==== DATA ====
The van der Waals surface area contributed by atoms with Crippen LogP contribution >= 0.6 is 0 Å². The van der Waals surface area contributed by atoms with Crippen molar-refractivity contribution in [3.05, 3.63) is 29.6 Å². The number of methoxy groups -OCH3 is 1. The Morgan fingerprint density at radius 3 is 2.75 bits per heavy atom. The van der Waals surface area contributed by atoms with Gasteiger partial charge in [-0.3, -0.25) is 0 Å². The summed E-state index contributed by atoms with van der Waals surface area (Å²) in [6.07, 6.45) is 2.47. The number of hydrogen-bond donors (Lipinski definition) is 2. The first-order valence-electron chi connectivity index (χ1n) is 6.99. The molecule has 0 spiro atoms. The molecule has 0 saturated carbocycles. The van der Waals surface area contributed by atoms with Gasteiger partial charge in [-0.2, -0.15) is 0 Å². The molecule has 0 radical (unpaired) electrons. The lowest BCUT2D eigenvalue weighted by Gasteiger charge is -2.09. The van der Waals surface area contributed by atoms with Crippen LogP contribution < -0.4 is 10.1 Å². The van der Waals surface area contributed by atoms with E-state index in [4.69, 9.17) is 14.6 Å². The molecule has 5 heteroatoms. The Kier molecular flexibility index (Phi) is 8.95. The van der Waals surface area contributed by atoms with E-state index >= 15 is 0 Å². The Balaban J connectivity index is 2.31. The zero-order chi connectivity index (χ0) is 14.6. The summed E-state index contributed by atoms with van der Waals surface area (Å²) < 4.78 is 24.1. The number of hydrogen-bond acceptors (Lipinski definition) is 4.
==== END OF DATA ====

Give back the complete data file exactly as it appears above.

The van der Waals surface area contributed by atoms with Crippen LogP contribution >= 0.6 is 0 Å². The van der Waals surface area contributed by atoms with Crippen molar-refractivity contribution in [3.05, 3.63) is 29.6 Å². The number of methoxy groups -OCH3 is 1. The Morgan fingerprint density at radius 3 is 2.75 bits per heavy atom. The van der Waals surface area contributed by atoms with Gasteiger partial charge in [-0.3, -0.25) is 0 Å². The summed E-state index contributed by atoms with van der Waals surface area (Å²) in [6.07, 6.45) is 2.47. The number of hydrogen-bond donors (Lipinski definition) is 2. The first-order valence-electron chi connectivity index (χ1n) is 6.99. The molecule has 0 spiro atoms. The molecule has 0 saturated carbocycles. The van der Waals surface area contributed by atoms with Gasteiger partial charge in [-0.2, -0.15) is 0 Å². The molecule has 0 radical (unpaired) electrons. The lowest BCUT2D eigenvalue weighted by Gasteiger charge is -2.09. The van der Waals surface area contributed by atoms with Crippen LogP contribution < -0.4 is 10.1 Å². The van der Waals surface area contributed by atoms with E-state index in [4.69, 9.17) is 14.6 Å². The molecule has 5 heteroatoms. The Kier molecular flexibility index (Phi) is 8.95. The van der Waals surface area contributed by atoms with E-state index >= 15 is 0 Å². The Balaban J connectivity index is 2.31. The zero-order chi connectivity index (χ0) is 14.6. The summed E-state index contributed by atoms with van der Waals surface area (Å²) < 4.78 is 24.1. The number of hydrogen-bond acceptors (Lipinski definition) is 4.